MEANING: adjective: Absurdly fanciful or impractical.

ETYMOLOGY: After Laputa, a floating island in Jonathan Swift’s Gulliver’s Travels (1726). Earliest documented use: 1866.

NOTES: In the book, a resident of the floating island is called a Laputian; however, in the English language we use the word Laputan. Laputians/Laputans are described as people who are scientists and philosophers, lost in the arts of music, mathematics, technology, and astronomy. Practical matters do not concern them much. “Their houses are very ill built, the walls bevil [sloping], without one right angle in any apartment.”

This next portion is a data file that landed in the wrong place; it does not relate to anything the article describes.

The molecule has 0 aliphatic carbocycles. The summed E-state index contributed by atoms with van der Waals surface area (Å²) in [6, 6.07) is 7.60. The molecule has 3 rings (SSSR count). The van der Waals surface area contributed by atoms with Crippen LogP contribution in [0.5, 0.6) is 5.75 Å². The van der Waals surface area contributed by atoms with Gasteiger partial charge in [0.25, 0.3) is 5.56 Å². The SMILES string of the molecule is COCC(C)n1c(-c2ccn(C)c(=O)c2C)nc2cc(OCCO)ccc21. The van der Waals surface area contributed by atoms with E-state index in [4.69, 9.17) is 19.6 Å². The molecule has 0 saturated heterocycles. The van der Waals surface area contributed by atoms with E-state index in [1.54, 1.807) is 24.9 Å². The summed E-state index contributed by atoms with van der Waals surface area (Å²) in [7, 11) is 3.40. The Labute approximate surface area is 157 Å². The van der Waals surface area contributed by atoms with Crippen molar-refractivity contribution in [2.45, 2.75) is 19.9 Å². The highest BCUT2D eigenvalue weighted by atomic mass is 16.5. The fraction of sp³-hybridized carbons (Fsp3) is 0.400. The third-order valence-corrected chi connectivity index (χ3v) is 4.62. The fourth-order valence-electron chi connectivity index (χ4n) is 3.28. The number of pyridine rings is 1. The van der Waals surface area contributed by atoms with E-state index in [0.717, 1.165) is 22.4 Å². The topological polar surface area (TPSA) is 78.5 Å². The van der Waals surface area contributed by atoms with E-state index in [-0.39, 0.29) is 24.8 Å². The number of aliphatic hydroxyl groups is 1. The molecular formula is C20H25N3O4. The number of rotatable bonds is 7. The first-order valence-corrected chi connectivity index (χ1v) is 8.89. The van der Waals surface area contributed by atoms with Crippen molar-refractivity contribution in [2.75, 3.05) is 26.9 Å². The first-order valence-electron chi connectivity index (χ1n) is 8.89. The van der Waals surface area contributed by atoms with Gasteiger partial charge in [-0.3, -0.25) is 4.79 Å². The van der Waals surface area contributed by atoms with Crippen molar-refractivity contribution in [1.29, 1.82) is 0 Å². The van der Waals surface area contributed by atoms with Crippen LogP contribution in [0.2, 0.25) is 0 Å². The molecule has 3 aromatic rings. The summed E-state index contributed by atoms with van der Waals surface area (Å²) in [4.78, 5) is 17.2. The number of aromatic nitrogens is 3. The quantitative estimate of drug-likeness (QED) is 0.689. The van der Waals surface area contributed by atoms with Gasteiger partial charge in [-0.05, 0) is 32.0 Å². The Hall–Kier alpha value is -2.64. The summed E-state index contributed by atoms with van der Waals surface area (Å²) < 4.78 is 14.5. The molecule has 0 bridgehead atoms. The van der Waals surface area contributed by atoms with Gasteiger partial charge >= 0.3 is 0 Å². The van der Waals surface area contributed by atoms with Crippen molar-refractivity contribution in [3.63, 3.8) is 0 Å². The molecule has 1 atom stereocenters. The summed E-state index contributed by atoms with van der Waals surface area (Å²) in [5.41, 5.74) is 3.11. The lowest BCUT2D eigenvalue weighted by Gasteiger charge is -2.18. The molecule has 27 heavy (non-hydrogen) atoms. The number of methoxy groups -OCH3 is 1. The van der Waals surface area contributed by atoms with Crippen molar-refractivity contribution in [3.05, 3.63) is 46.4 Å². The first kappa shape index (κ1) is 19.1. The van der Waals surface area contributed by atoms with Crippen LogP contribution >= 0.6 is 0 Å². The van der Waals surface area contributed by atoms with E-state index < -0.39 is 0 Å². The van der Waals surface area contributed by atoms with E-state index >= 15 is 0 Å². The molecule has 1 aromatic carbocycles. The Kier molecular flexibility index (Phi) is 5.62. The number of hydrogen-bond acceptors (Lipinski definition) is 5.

That said, in that work of fiction, Laputans/Laputians discover two moons of the planet Mars, more than 150 years before the actual discovery by the real-life astronomer Asaph Hall. In Swift’s honor, Mars’s moon Deimos has a crater named Swift and the moon Phobos has geographical features named after places in Gulliver’s Travels: Laputa Regio and Lagado Planitia.

Here’s to Laputans and their “impractical” pursuits!

LA PUTIN - First Lady of Russia

LARUTAN - runner-up in the Name-That-Patent-Medicine contest. "Provides peristaltic stimulation," said the promoters, naturally.

LAPUTA - (Don't ask me. This is a family website.)